Did you know that the amount of water around now has not significantly changed since the Earth was first formed? That means there is the same amount of water now as there was during the age of the dinosaurs, or when life itself first evolved some three billion years ago. Makes you think doesn’t it? It also kind of mocks the idea of conservationists harping on about saving water, because basically the amount of water isn’t changing, it never has and it never will; it will just continue on its endless cycle. Of course, that is a misnomer, it is the amount of free, usable water that appears to be running out – as stated it’s not, but the course of where the water is, i.e. where we need it, is changing, thus it appears we are getting less. As such conservation techniques are a good idea, as it’s a cheaper alternative to uprooting civilisations to move with the water – this has never worked in the past, just ask the Mayans, oh wait you can’t ....
To highlight this idea, director Greg MacGillivray and his IMAX team decided to follow author and anthropologist Wade Davis and his fellow conservationists, daughter Tara, Robert F. Kennedy, Jr., his daughter Kick and their river guide Shana Watahomigie, of the Havasupi tribe, and the first Native American Indian to become a ranger, as they navigate the great Colorado River through the Grand Canyon. The piece predictably starts off with the usual global warming threat of diminishing water supplies, glacial melting etc. but it’s never heavy-handed, and once you get into the river itself, with the graphical representation of the shrinkage of Lake Chad, the bleaching of the canyon sides showing exactly where the river used to be, you really start to gauge how much water is no longer there. Several ideas are put forward for the reasons behind the reduction in water (all true) from the Hoover Dam to reduced rain-waters, global warming and supply to human population centres with particular emphasis on the growing requirements of Las Vegas. But perhaps the most telling is the image of the river’s Mexican delta, which was once thriving and is now barely a trickle. By also telling the story from an historical perspective; the group find several sites first photographed, in 3D no less, by John Wesley Powell in 1872, over lay them and discover exactly how the river has changed over the last one hundred and forty years, it presents another sobering image.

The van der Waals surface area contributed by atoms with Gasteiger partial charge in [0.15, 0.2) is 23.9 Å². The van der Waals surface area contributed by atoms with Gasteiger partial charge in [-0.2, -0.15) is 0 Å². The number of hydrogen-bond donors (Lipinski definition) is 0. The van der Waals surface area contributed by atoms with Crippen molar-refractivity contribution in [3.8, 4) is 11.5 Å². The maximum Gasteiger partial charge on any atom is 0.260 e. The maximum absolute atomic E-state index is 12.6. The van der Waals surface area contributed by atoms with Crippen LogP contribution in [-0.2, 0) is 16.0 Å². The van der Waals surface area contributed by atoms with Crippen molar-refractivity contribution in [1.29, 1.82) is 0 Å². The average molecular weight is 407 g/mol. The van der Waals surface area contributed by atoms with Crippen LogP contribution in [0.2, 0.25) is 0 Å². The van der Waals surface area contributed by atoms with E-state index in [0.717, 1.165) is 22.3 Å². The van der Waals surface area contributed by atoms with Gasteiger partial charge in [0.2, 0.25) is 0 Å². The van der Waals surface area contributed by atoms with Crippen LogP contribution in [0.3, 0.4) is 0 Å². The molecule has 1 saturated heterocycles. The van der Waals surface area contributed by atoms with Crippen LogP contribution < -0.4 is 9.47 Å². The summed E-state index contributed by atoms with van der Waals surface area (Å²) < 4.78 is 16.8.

Thankfully though, the film maintains an even keel and never becomes too preachy, but punctuates the startling imagery with stark reminders and facts about the river and its water supply. Because it is the river, and the canyon itself, that is the real star of the show. MacGillivray frames every picture with an eye on detail, there is a clear fore, middle and background, and when looking over the canyon itself it is truly stunning. The 3D depth really opens up the field of view and it is exactly how it should be employed – there is no ‘point at the screen’ imagery, just depth, depth, depth. Overhead helicopter shots of the Hoover Dam, or the meandering river, the canyon sides, or the sheer expanse of it all are breathtaking; it is almost like being there and far, far superior to anything that 2D can promote. The whole film is overlaid with music from the Dave Mathews Band, each section being given its own theme, it’s not intrusive but it is constant, so if you don’t like the music, then you might be turned off the picture itself – personally I found it added to the visuals.
Being far more than a show case for 3D, or an historical or environmental warning, Grand Canyon Adventures manages to effortlessly combine all these elements and still give you something to think about, overlaying, as it does, some conservation tips during the credits. With a perfect meld of picture and sound, this live action 3D film is a wonder to be seen, even if the film itself isn’t to your personal taste.
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